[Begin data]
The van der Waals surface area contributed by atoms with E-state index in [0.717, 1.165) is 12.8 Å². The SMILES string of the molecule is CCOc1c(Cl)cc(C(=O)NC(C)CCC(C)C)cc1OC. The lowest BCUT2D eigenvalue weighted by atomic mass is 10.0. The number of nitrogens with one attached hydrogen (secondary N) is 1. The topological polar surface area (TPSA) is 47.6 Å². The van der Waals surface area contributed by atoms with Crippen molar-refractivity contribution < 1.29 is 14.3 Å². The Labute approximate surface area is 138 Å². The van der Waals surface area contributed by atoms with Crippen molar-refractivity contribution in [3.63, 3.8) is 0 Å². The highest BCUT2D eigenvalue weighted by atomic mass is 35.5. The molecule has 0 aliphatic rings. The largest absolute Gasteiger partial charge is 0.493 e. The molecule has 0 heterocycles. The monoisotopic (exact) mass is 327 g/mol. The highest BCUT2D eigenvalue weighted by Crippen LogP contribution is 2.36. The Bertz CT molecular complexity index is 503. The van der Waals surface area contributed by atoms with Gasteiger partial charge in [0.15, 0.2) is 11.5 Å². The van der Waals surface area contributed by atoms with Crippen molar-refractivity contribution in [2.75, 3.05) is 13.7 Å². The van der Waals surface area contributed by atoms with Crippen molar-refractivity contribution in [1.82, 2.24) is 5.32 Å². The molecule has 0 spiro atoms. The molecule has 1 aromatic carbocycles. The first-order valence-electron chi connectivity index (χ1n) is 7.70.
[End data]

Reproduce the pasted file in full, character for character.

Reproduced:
The van der Waals surface area contributed by atoms with E-state index in [0.717, 1.165) is 12.8 Å². The SMILES string of the molecule is CCOc1c(Cl)cc(C(=O)NC(C)CCC(C)C)cc1OC. The lowest BCUT2D eigenvalue weighted by atomic mass is 10.0. The number of nitrogens with one attached hydrogen (secondary N) is 1. The topological polar surface area (TPSA) is 47.6 Å². The van der Waals surface area contributed by atoms with Crippen molar-refractivity contribution < 1.29 is 14.3 Å². The Labute approximate surface area is 138 Å². The van der Waals surface area contributed by atoms with Crippen molar-refractivity contribution in [3.63, 3.8) is 0 Å². The highest BCUT2D eigenvalue weighted by atomic mass is 35.5. The molecule has 0 aliphatic rings. The largest absolute Gasteiger partial charge is 0.493 e. The molecule has 0 heterocycles. The monoisotopic (exact) mass is 327 g/mol. The highest BCUT2D eigenvalue weighted by Crippen LogP contribution is 2.36. The Bertz CT molecular complexity index is 503. The van der Waals surface area contributed by atoms with Gasteiger partial charge in [0.15, 0.2) is 11.5 Å². The van der Waals surface area contributed by atoms with Crippen molar-refractivity contribution in [2.75, 3.05) is 13.7 Å². The van der Waals surface area contributed by atoms with Crippen molar-refractivity contribution in [1.82, 2.24) is 5.32 Å². The molecule has 0 spiro atoms. The molecule has 1 aromatic carbocycles. The first-order valence-electron chi connectivity index (χ1n) is 7.70.